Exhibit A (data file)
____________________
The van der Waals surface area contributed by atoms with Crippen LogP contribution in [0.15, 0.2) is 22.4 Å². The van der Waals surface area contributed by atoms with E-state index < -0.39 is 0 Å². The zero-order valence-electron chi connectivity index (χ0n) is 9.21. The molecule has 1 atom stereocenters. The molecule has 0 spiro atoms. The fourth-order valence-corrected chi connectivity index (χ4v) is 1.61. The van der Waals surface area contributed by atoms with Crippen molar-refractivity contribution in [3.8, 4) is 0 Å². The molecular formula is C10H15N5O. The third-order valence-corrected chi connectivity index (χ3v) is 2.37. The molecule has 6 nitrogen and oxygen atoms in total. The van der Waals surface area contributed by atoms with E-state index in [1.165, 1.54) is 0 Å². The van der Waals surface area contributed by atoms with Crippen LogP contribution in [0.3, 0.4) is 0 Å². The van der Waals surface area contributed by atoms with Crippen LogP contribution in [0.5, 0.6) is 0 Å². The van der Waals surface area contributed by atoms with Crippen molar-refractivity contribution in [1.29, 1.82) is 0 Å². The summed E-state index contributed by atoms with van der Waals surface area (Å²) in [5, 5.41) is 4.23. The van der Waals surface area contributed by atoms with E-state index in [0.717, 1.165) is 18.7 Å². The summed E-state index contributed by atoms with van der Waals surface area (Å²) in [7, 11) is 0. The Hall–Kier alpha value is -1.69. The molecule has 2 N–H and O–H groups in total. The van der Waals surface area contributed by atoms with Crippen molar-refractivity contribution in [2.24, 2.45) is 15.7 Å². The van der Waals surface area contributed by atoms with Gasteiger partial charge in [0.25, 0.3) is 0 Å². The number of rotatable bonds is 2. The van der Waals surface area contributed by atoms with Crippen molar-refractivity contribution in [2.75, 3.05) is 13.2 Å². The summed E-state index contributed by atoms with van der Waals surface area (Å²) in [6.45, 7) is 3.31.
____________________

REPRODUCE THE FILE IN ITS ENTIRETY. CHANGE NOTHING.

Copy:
The van der Waals surface area contributed by atoms with Crippen LogP contribution in [0.15, 0.2) is 22.4 Å². The van der Waals surface area contributed by atoms with E-state index < -0.39 is 0 Å². The zero-order valence-electron chi connectivity index (χ0n) is 9.21. The molecule has 1 atom stereocenters. The molecule has 0 spiro atoms. The fourth-order valence-corrected chi connectivity index (χ4v) is 1.61. The van der Waals surface area contributed by atoms with Crippen molar-refractivity contribution in [3.8, 4) is 0 Å². The molecular formula is C10H15N5O. The third-order valence-corrected chi connectivity index (χ3v) is 2.37. The molecule has 6 nitrogen and oxygen atoms in total. The van der Waals surface area contributed by atoms with E-state index in [1.165, 1.54) is 0 Å². The van der Waals surface area contributed by atoms with Crippen LogP contribution in [0.3, 0.4) is 0 Å². The van der Waals surface area contributed by atoms with Crippen LogP contribution in [0.5, 0.6) is 0 Å². The van der Waals surface area contributed by atoms with Crippen molar-refractivity contribution in [1.29, 1.82) is 0 Å². The summed E-state index contributed by atoms with van der Waals surface area (Å²) in [5, 5.41) is 4.23. The van der Waals surface area contributed by atoms with E-state index in [0.717, 1.165) is 18.7 Å². The summed E-state index contributed by atoms with van der Waals surface area (Å²) in [7, 11) is 0. The Hall–Kier alpha value is -1.69. The molecule has 2 N–H and O–H groups in total. The van der Waals surface area contributed by atoms with Crippen molar-refractivity contribution in [2.24, 2.45) is 15.7 Å². The van der Waals surface area contributed by atoms with Gasteiger partial charge in [0.25, 0.3) is 0 Å². The number of rotatable bonds is 2. The van der Waals surface area contributed by atoms with Crippen molar-refractivity contribution in [2.75, 3.05) is 13.2 Å². The summed E-state index contributed by atoms with van der Waals surface area (Å²) in [6.45, 7) is 3.31.